The SEC staff has issued an FAQ related to amended Rule 206(4)-1 under the Investment Advisers Act (the “Marketing Rule”) clarifying that the net/gross rules apply to extracted performance that may consist of returns of single investments. This addresses one of the many ambiguities of the Marketing Rule, which has been in effect since November 4, 2022.
The Marketing Rule codified the SEC staff’s long-held position prohibiting any presentation of gross performance in an advertisement unless the advertisement also presents net performance. The Marketing Rule also requires that extracted performance, e.g., the performance of a group of investments (such as those representing a single strategy drawn from a multi-strategy fund), be shown net of expenses if shown gross of expenses. Net performance must be shown with at least equal prominence to, and in a format designed to facilitate comparison with, gross performance.
The rule text was unclear, however, as to whether returns of an individual investment would be considered performance or “extracted performance.” In addition, it was not clear (and remains unclear) how fund-level expenses should be attributed to individual investments.
The Staff FAQ
The Staff FAQ clarified that presenting the performance of one investment in a private fund is a form of extracted performance under the Marketing Rule, such that gross performance of that investment must be accompanied by net performance of the investment. Thus, advertising materials that show gross performance in case studies or which include the investment return of a list of individual portfolio positions must show net return for each one, even if presented together with fund-level investment performance on a net basis.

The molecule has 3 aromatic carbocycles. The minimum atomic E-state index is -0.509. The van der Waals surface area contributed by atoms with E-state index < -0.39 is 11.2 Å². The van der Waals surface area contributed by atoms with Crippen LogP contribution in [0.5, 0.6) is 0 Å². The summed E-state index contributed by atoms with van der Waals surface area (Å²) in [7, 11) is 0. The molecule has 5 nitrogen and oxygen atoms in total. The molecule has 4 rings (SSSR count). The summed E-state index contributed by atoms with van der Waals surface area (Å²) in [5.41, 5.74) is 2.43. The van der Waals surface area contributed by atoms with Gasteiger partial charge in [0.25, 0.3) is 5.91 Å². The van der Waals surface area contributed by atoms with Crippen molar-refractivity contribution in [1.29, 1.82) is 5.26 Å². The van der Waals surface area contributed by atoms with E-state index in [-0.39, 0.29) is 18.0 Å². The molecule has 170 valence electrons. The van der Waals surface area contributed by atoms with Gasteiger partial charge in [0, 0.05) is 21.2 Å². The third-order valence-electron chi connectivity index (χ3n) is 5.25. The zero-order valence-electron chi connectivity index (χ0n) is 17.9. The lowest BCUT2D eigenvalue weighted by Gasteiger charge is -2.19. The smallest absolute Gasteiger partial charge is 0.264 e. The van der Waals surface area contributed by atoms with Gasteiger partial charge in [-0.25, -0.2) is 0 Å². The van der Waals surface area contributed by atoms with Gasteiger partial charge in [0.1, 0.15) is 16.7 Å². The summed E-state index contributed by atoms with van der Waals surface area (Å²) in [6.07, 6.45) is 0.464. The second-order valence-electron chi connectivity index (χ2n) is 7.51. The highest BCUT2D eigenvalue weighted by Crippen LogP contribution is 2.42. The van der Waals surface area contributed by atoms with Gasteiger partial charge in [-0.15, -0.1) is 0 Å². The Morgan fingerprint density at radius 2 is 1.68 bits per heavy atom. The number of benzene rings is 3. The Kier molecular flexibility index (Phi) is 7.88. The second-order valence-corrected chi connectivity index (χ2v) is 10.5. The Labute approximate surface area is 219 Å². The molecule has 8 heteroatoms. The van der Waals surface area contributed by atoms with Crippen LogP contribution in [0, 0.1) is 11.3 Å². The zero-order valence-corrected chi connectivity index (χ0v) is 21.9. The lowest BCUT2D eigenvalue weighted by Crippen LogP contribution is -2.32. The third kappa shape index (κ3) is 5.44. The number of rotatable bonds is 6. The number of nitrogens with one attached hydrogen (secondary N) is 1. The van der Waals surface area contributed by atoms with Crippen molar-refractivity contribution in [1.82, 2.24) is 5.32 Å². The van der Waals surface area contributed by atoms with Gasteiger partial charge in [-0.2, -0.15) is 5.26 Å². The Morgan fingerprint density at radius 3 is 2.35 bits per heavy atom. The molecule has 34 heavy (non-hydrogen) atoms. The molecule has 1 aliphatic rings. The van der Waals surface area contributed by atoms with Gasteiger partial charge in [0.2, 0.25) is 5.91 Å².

Showing net performance of individual investments will require adoption of a methodology to attribute fund fees and expenses to portfolio holdings and, thus, derive an imputed return for each. There are various types of pro forma calculation methodologies that we understand advisers to private funds are adopting in an effort to implement this net performance requirement. One common approach is to apply a uniform “haircut” to each investment within the portfolio, whereby the difference between the portfolio’s gross and net performance as of the relevant measurement date is used to reduce each individual investment’s gross return.
Advisers deriving net performance need to be aware that the results may be considered to be misleading under other provisions of the Marketing Rule or Rule 10b-5 under the Securities Exchange Act of 1934. Thus, disclosure of the methodology used and assumptions made is critical. The assumption made in the simple method described above is that the investment was held throughout the period for which performance was measured (although it may not have been) and that fees and expenses did not attach to a specific investment (although some may have). Other assumptions would have to be made if the fund had multiple classes or portfolios that held the investment but carried different fees or expenses.
This guidance is new, and, thus, industry standards related to the manner and methods of presenting such net performance will continue to develop and resulting compliance policies and procedures will need to be adopted. Moreover, SEC examiners have yet to have their say on methodologies they will find acceptable. Please contact one of our Private Funds Group partners for more information about the amended Marketing Rule.